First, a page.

Selections of noteworthy hip hop.
I’m not gonna lie, I barely squeezed the column off this month. I’ve been training a new assistant, packing for a move and working on way too many book projects. Nevertheless, I think I’ve pulled together a few hits for ya’ll. I hope you enjoy!
I can’t deny it for another second – I love Brooklyn drill. This shit goes so hard, and I can’t wait to hear how it develops over the next couple years. Right now, Sheff G leads the way with his new album Proud of Me Now. Sheff is a talented lyricist with a great flow, and this is a solid entry for the field.
But I’m starting to think that Brooklyn drill’s popularity doesn’t rely on the lyricism or the hooks. I think it’s the producers, specifically Great John. He’s on the beat here, by the way, and he drops clean, crisp, precise beats. The fact that he isn’t tagged on this album on sources like Spotify show the ethical problems of a monolithic streaming source. But you know that he’s here from his drop and his unique style.
There’s something ironic about a Detroit rapper dropping an album titled Santa Monica. And, Fat Ray doubles up on the irony, sounding much farther into the Wu-Tang, East Coast aesthetic over anything resembling a West Coast style. But, in the end, Ray is a Detroit figurehead and his production as lyricism exemplifies his Midwest aesthetic. Something about his bars and lyrics speaks to a voice for the middle of the country, and I for one, can’t wait to return to the Midwest.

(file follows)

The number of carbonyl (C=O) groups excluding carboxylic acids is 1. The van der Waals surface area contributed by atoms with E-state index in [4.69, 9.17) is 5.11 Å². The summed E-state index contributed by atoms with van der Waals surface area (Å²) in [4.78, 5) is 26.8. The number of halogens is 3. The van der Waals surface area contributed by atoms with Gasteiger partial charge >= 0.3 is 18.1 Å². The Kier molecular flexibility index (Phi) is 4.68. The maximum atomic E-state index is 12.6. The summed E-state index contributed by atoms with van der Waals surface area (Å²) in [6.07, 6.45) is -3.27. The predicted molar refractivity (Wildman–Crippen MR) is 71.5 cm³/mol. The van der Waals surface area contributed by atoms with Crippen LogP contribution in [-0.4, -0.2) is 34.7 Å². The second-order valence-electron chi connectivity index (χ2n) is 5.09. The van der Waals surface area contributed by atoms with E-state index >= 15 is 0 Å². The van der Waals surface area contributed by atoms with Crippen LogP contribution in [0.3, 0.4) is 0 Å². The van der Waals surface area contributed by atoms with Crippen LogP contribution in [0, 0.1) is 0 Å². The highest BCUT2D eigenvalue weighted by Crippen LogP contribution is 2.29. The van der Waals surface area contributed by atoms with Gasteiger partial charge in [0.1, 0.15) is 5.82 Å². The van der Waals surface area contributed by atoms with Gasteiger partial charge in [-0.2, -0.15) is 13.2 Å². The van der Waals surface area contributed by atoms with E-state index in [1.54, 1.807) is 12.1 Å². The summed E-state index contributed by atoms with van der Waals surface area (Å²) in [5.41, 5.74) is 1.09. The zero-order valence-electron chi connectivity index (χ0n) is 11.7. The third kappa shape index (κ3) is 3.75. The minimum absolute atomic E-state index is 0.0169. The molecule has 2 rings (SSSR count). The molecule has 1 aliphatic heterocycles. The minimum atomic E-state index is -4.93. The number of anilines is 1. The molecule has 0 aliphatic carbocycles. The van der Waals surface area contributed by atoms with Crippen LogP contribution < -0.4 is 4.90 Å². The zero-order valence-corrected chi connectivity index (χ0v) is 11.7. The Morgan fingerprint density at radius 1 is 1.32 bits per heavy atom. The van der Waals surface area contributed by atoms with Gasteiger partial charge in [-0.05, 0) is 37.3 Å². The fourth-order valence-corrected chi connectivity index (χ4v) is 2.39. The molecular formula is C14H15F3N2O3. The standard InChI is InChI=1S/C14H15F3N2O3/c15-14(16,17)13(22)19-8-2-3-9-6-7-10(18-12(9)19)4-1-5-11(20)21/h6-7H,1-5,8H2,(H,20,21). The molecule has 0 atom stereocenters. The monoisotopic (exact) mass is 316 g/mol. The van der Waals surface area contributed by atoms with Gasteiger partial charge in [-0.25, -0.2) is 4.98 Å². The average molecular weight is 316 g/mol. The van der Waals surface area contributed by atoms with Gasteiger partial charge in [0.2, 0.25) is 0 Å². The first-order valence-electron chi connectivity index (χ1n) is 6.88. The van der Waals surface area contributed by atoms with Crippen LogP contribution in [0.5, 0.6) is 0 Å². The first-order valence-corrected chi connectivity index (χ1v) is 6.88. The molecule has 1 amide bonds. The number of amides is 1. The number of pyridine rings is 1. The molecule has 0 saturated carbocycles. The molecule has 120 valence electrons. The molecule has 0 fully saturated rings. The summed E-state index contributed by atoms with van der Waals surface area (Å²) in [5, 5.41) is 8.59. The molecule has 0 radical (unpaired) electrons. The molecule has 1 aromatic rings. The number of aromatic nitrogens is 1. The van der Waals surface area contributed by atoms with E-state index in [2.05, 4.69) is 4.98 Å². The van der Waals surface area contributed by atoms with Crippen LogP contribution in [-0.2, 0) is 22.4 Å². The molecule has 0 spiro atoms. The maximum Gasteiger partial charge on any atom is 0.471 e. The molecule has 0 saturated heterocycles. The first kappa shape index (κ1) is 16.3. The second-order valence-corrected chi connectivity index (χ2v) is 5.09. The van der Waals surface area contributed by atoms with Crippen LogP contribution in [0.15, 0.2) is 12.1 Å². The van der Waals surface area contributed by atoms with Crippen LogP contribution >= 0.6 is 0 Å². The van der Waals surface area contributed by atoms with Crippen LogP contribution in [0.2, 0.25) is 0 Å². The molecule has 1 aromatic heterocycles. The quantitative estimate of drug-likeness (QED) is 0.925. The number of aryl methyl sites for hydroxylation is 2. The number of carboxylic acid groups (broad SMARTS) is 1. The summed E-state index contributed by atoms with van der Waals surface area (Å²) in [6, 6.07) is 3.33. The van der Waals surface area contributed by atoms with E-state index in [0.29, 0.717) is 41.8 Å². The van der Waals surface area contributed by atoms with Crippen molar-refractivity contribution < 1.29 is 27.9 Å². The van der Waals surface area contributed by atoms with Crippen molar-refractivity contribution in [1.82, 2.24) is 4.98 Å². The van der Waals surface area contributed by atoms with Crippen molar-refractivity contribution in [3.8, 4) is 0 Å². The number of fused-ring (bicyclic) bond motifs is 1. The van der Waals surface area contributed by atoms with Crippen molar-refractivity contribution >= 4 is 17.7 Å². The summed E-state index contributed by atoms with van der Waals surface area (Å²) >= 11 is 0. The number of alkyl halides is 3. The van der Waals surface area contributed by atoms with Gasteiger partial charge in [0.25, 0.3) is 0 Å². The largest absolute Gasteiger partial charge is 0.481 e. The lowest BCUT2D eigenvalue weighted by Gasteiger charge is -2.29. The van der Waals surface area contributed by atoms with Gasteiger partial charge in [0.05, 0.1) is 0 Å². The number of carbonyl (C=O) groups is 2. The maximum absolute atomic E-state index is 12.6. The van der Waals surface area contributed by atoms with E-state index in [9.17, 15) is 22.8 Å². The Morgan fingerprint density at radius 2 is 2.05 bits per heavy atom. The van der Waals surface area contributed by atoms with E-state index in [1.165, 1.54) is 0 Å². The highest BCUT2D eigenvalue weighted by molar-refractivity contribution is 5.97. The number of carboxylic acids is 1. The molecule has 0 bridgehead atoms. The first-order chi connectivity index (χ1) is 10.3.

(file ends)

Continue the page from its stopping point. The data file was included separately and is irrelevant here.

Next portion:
Kenny Beats is unstoppable at the moment. He is a true streaming pioneer with his work on The Cave, and he’s already running a second round of his work with Denzel Curry with Unlocked 1.5. Apparently, he’s already at the stage of his career where he can straight remix tracks and make even better bringing folks like Robert Glasper, Alchemist, Charlie Heat and Benny the Butcher. Just tune into his Twitch stream to learn where the future of hip hop is heading!
Speaking of Alchemist, the man is just as much a machine as Kenny Beats. I could write a whole column about albums he’s produced within the last 12 months, but I’m going to stick to his team up with Armand Hammer for now. Haram is nigh perfection – this is pure talent to the highest level. The lyrics pull you in, the production keeps you sustained and the combination confuses you enough to leave you wanting more. Just to be a critic, I’ll say that I would like to hear some more engaging hooks one day from these people. But, given my contrarian nature, I appreciate the lack of a recognizable refrain.
I wrote a whole thing about how Cole’s new album was lame, but then I realized that I’m actually not that negative on Cole. Because, if I have to choose between “dope” and “not dope”, J. Cole is “dope.” I mean, he’s got Killa Cam on his opening track! I wanna hate. I wanna say that he’s weak; Cole’s soft; his new shit ain’t nothing compared to 2014 Forest Hills Drive Cole. And at some point, all that’s true but on The Off-Season, Cole still brings heat and proves his skills. Frankly, I think that’s why he’s popular. You wouldn’t think that his music hits with such a large audience, but it does. I’ll straight tell you he’s not my favorite, but I respect what he’s doing, and I’ll never deny the talent and hustle that he reps with every album. I’m always pulling for Cole to run it!
Noah Springer is a writer and editor based in St. Louis. You can follow him on Twitter @noahjspringer.